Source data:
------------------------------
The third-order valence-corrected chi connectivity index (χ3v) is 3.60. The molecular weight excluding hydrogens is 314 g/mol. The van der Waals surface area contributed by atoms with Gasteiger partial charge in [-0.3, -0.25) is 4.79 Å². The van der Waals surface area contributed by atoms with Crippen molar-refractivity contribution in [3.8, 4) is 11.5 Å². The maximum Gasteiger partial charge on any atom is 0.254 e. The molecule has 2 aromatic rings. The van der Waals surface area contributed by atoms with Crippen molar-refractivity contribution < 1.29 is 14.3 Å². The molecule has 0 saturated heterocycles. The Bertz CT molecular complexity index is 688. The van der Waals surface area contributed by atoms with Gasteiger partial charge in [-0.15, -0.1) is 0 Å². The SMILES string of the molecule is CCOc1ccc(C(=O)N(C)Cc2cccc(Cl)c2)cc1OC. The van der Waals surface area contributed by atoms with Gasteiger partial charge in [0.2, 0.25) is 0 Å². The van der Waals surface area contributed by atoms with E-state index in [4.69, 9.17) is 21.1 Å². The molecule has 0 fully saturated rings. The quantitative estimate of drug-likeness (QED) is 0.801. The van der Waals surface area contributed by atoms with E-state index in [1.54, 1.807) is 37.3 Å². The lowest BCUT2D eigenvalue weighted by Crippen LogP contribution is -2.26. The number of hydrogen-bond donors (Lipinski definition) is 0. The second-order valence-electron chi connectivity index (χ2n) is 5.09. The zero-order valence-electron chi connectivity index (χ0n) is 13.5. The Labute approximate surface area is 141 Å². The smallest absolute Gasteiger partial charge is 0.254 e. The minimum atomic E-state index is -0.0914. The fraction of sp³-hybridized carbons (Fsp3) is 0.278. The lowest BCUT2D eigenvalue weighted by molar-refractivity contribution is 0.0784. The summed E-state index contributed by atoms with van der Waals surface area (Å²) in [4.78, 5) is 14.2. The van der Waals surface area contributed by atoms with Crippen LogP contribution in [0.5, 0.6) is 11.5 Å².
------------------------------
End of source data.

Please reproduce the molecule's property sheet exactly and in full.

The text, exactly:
The third-order valence-corrected chi connectivity index (χ3v) is 3.60. The molecular weight excluding hydrogens is 314 g/mol. The van der Waals surface area contributed by atoms with Gasteiger partial charge in [-0.3, -0.25) is 4.79 Å². The van der Waals surface area contributed by atoms with Crippen molar-refractivity contribution in [3.8, 4) is 11.5 Å². The maximum Gasteiger partial charge on any atom is 0.254 e. The molecule has 2 aromatic rings. The van der Waals surface area contributed by atoms with Crippen molar-refractivity contribution < 1.29 is 14.3 Å². The molecule has 0 saturated heterocycles. The Bertz CT molecular complexity index is 688. The van der Waals surface area contributed by atoms with Gasteiger partial charge in [-0.15, -0.1) is 0 Å². The SMILES string of the molecule is CCOc1ccc(C(=O)N(C)Cc2cccc(Cl)c2)cc1OC. The van der Waals surface area contributed by atoms with Gasteiger partial charge in [0.2, 0.25) is 0 Å². The van der Waals surface area contributed by atoms with E-state index in [4.69, 9.17) is 21.1 Å². The molecule has 0 fully saturated rings. The quantitative estimate of drug-likeness (QED) is 0.801. The van der Waals surface area contributed by atoms with E-state index in [1.54, 1.807) is 37.3 Å². The lowest BCUT2D eigenvalue weighted by Crippen LogP contribution is -2.26. The number of hydrogen-bond donors (Lipinski definition) is 0. The second-order valence-electron chi connectivity index (χ2n) is 5.09. The zero-order valence-electron chi connectivity index (χ0n) is 13.5. The Labute approximate surface area is 141 Å². The smallest absolute Gasteiger partial charge is 0.254 e. The minimum atomic E-state index is -0.0914. The fraction of sp³-hybridized carbons (Fsp3) is 0.278. The lowest BCUT2D eigenvalue weighted by molar-refractivity contribution is 0.0784. The summed E-state index contributed by atoms with van der Waals surface area (Å²) in [4.78, 5) is 14.2. The van der Waals surface area contributed by atoms with Crippen LogP contribution in [0.5, 0.6) is 11.5 Å².